It only makes sense that the Cubs would have interest in Andrew Friedman to fill their vacant general manager job.
And the two Chicago papers have certainly made a point to remind them with 13 stories mentioning Friedman in the first six days after Jim Hendry was fired.
Friedman seems to fit exactly the description of what Cubs owner Tom Ricketts said he is looking for: commitment to player development, strength in analytics and advanced metrics, track record of success in a winning culture.
And the Cubs have only to look at their most recent deal with the Rays to be reminded how shrewd of a trader and talent evaluator Friedman can be:
RHP Matt Garza is 6-10 and OF Fernando Perez was released from Triple A (with throw-in LHP Zach Rosscup on the Class A disabled list), while OF Sam Fuld has been solid and occasionally Super, OF Brandon Guyer and SS Hak-Ju Lee look every bit like big-time prospects, and C Robinson Chirinos (who just spent a month in the majors) and RHP Chris Archer (just promoted to Triple A) continue to show promise.
Even Rays manager Joe Maddon, who doesn't want his boss to leave, understands the appeal.
"He's one of the best there is right now, and on top of that, he's young and he's had success here," Maddon said. "So he's got all these wonderful qualities. I think also his educational background fits in today's game well. More than anything, if you break him down, all that he's capable of doing and what we've done here, that's what makes him so interesting."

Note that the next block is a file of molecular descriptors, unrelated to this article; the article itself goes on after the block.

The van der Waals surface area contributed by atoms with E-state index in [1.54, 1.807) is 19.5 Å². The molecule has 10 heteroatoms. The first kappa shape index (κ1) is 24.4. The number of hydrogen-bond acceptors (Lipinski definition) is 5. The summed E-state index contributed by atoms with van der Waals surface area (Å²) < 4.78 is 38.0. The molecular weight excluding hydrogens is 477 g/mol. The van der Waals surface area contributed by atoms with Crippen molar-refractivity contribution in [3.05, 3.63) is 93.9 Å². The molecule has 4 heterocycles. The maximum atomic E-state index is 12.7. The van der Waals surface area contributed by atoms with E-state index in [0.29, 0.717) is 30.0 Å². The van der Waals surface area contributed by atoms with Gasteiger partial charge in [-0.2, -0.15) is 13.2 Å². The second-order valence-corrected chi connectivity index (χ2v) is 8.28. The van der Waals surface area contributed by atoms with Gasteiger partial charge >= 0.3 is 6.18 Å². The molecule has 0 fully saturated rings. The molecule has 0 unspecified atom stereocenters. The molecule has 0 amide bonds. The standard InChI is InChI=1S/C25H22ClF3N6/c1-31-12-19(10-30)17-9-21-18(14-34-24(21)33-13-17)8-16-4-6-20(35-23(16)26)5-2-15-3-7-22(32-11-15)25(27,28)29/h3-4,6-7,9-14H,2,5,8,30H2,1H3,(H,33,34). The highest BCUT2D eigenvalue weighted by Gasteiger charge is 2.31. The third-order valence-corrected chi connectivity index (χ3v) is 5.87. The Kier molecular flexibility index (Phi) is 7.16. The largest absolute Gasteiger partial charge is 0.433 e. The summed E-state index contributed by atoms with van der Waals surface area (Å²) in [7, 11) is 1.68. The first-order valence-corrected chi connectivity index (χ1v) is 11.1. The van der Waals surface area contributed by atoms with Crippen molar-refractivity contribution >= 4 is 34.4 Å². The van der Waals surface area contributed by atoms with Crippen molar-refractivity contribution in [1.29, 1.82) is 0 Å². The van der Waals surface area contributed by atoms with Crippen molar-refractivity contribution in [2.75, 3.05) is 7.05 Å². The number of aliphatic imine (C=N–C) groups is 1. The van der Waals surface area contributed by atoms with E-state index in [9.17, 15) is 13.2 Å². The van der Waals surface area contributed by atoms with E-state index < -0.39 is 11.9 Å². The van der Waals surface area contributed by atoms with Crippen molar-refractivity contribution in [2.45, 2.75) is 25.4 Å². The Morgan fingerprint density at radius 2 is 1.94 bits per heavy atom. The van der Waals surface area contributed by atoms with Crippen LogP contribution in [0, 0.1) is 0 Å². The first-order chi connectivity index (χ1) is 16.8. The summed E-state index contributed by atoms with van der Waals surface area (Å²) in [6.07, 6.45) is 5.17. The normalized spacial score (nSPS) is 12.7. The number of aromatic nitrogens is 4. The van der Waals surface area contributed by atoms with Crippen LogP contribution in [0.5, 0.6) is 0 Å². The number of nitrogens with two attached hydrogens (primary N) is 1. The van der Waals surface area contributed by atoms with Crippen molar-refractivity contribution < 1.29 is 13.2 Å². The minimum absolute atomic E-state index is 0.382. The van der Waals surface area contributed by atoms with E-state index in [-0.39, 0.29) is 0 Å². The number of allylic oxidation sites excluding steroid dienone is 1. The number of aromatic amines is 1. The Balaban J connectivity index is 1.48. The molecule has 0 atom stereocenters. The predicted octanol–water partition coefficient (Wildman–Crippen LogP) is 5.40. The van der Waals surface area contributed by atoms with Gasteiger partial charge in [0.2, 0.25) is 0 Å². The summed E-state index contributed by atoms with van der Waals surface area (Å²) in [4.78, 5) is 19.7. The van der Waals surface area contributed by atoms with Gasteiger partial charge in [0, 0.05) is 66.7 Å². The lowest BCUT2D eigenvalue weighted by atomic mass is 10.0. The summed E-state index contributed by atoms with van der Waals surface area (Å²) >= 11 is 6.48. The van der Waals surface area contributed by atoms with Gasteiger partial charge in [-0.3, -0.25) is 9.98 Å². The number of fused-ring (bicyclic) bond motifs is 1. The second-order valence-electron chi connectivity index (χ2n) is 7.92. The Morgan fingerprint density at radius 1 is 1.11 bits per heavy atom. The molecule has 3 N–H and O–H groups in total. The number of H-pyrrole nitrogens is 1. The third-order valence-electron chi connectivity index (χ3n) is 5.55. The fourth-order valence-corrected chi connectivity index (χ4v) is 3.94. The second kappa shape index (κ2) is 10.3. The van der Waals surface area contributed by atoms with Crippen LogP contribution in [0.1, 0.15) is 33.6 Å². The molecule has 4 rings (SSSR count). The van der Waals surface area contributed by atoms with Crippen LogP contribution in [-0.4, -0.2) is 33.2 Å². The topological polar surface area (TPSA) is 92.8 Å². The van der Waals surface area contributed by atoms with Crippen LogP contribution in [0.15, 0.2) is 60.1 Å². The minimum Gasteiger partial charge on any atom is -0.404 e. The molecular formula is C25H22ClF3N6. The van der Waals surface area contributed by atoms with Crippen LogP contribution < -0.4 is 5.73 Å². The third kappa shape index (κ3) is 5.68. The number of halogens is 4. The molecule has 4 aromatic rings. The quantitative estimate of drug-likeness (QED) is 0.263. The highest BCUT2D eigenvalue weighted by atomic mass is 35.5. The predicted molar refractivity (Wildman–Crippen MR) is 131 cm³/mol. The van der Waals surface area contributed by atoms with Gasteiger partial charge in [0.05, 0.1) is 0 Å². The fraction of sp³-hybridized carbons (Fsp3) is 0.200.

There is a perception in Chicago, and around baseball, that Friedman would be eager to move to a big-market team with money, lots of money, to spend after fighting the constant uphill — heck, up-mountain — battle of running a bargain-shopping small-market team against the mega-rich Evil Empire and Red Sox Nation. AL East fatigue, they're calling it.
That, though, is where the story breaks down. Because Friedman, who declined comment on the speculation, actually likes the situation he's in in terms of who he works with, what they're trying to do and how they do it.
So maybe hold off on that private table at Harry Caray's just yet.
"That's where they're going to make their mistake. It's not about that," Maddon said. "We love what we do here, and we've got a great thing going on. So I'm sure that this is all very complimentary to him.
"But at the end of the day, just don't think because this is a glamorous situation he's going to want to jump to it. That's not true."
No matter how much autonomy Ricketts could promise Friedman, it still won't be the same as the unique open relationship he has with team president Matt Silverman and principal owner Stuart Sternberg as they were all acquainted before they took over the Rays. And similarly with Maddon now.
Though the Cubs could offer millions to tempt Friedman — who does not have a contract per Sternberg's policy with top executives — this may well be a case where money isn't the issue. (And it wouldn't be a surprise for Sternberg in that case to make it right for Friedman to stay.) Similarly, Friedman has been mentioned as a candidate to take over his hometown Astros under their pending new ownership.